It’s been a Technic-filled day at TLCB, but are you looking at some of the models featured here and wondering how they work? From steering and suspension, to ratchets, walkers, gearboxes – LEGO Technic can be used to create any mechanism you can think of. And probably a lot you can’t.
And that’s where Jorge Moreno Barrios’ eBook ‘LEGO Engineering Fundamentals’ shines, as the first 3D interactive guide to creating incredible mechanisms (and the basics too) from LEGO Bricks.
We were given access to an early copy of Jorge’s eBook, which is available to purchase through Apple Books, to assess how it works. And how it works is rather brilliant.
‘LEGO Engineering Fundamentals’ is divided into five chapters, each of which features 3D interactive renders of the subject;
1. LEGO brick alignment (effectively the measurements needed to build)
2. A complete 3D catalogue of LEGO Technic parts, sorted by use (e.g. ‘steering’, ‘gears’ etc.) with part numbers
3. Simple machines, consisting of levers, pulleys, wedges and screws
4. Basic mechanisms, including gears, ratchets, cams, chains, and junctions and linkages
5. Basic structures
Each render can be rotated on any axis, allowing the reader to see it from any angle, with the moving components rotating/sliding/lifting on a loop as if they were built from real bricks. Rotating the subject also reveals Jorge’s explanation of the render in question, with key words highlighted to ease understanding. If that sounds complicated it isn’t, and it works wonderfully. Naturally we can’t share the interactive element here, but hopefully the static images we’ve included will provide some insight.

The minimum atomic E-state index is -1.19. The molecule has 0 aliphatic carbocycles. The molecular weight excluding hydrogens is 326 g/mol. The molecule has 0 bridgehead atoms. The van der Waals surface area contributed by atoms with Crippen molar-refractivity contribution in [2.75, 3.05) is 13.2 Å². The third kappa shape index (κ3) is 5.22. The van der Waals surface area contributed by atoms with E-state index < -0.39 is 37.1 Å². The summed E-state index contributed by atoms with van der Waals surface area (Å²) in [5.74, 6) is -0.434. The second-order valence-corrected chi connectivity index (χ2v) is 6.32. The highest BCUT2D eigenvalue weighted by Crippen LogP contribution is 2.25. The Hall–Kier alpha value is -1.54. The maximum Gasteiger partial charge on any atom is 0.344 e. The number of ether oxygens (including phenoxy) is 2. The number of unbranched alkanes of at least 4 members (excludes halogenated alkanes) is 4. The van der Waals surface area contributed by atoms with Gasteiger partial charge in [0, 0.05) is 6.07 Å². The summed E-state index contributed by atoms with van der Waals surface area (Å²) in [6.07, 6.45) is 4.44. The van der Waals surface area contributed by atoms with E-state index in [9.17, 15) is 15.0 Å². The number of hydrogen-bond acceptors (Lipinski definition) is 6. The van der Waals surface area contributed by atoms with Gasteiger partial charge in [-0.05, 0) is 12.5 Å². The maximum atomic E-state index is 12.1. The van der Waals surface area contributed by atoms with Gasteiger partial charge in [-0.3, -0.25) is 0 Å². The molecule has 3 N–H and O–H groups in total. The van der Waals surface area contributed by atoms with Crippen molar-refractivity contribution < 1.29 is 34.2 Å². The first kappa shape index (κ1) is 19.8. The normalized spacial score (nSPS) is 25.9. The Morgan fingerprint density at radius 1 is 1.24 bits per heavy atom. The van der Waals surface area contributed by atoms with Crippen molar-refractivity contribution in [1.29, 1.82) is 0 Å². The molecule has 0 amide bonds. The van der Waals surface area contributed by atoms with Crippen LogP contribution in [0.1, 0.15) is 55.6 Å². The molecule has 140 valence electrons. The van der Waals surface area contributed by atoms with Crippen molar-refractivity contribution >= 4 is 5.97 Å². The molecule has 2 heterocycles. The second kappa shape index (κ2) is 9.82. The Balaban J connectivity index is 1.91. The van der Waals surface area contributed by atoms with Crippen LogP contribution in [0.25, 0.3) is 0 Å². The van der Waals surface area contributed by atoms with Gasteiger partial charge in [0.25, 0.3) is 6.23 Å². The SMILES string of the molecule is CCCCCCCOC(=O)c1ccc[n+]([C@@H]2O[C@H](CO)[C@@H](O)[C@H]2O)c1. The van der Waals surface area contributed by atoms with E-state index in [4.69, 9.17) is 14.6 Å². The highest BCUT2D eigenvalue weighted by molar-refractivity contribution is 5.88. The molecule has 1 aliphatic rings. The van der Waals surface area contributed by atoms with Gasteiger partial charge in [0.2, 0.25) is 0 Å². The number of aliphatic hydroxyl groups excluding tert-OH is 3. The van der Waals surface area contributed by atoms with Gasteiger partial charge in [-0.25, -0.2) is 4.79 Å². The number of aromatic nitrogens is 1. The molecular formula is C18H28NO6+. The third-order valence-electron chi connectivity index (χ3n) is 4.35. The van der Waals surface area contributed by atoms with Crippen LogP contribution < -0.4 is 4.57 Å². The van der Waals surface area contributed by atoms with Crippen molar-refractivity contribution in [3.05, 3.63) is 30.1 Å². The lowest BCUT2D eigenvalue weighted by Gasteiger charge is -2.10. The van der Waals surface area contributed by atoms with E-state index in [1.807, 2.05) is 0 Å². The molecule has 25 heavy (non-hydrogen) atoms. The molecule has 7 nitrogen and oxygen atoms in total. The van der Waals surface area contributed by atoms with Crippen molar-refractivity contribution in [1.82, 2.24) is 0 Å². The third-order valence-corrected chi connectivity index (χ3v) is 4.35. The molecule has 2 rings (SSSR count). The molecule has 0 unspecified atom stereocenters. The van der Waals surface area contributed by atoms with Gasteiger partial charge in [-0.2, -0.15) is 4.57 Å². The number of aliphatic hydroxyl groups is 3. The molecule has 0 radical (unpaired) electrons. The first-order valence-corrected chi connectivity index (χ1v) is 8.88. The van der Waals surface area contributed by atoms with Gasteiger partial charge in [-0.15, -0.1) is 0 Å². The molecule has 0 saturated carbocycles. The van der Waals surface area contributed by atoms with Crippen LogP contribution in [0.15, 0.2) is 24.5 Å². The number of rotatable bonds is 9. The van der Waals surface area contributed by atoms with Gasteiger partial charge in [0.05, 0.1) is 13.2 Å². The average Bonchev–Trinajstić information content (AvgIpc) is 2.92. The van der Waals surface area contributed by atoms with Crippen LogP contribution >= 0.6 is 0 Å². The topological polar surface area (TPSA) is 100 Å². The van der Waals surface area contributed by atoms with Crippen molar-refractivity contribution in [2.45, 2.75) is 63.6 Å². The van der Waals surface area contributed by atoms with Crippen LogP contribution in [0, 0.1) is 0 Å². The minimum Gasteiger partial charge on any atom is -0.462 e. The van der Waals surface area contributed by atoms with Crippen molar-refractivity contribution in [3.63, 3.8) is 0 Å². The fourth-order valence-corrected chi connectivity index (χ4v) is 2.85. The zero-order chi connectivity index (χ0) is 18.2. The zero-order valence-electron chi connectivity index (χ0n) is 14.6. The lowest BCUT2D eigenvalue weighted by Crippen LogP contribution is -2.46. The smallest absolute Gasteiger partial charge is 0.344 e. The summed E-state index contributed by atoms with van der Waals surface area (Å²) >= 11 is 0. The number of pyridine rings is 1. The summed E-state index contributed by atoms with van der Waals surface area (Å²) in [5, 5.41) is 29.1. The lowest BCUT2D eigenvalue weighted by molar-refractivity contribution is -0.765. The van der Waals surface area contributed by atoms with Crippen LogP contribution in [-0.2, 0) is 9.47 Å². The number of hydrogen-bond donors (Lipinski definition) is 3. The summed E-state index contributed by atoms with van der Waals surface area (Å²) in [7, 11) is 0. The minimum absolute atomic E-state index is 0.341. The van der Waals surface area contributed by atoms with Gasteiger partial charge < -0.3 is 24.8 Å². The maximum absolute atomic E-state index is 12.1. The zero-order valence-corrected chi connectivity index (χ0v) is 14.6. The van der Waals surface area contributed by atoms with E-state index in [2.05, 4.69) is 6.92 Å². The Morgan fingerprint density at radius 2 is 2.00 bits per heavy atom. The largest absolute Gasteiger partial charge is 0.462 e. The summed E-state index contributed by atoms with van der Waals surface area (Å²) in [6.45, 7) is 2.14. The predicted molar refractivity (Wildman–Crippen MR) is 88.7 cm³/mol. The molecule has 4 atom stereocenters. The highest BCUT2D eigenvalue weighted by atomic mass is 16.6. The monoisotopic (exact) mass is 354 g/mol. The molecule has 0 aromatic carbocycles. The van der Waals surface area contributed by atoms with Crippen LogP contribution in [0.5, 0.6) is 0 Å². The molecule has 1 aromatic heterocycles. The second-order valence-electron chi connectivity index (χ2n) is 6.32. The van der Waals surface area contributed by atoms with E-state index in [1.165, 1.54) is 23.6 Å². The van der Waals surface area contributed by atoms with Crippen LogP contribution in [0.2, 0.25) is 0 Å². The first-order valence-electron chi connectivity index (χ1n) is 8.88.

In the examples above the inputs and outputs turn on the screen, with all the components of each mechanism following suit. Many of these are very simple pulleys and levers, taking readers through the basics of both Technic building and machines in general, but some – despite the ‘basic’ in the chapter titles – delve into advanced physics, recreating the beautifully intricate designs by noted engineers and kinetic sculptures. Again, each of these is completely interactive, and is ‘alive’ on the screen running through its mechanised loop to demonstrate how the design works in practice, with some looking really rather incredible indeed.
It’s mechanisms such as these we think readers will find most useful, as ‘LEGO Engineering Fundamentals’ provides a toolbox of options for ‘I want my creation to do [this], but I don’t known how’.
So is the eBook perfect? – It is Version 1 after all.
Not yet, as there are a few of refinements we’d like to see for v2, chief among which is a contents page. The ‘How this book works’ animation also didn’t work on our copy, and there a few official LEGO sets rendered within the book that are – we think – used as examples of either parts or mechanisms in action, but without any explanation. A brief ‘Set No. [xxxx] uses pneumatic cylinders and a basic lever. You can find details of these on pages [x]’ would definitely help to explain their context. The same is true for a few mechanisms that don’t have descriptive text – often because it isn’t needed, but we would prefer at least a title for every render as a minimum.
Despite a few obvious improvements, the basics behind ‘LEGO Engineering Fundamentals’ are superb, and the first time you rotate a moving mechanism on screen to see the explanation appear you do go ‘Ooooh!’. Well we did anyway.
It’s also the first book we’ve received here at TLCB that has actively made us want to try creating new things, things we would never have thought of on our own, nor had the engineering capability to do. For that reason alone we can’t recommend ‘LEGO Engineering Fundamentals’ highly enough.
For now, this is a four star book. With a few tweaks for v2, it’ll be an easy five.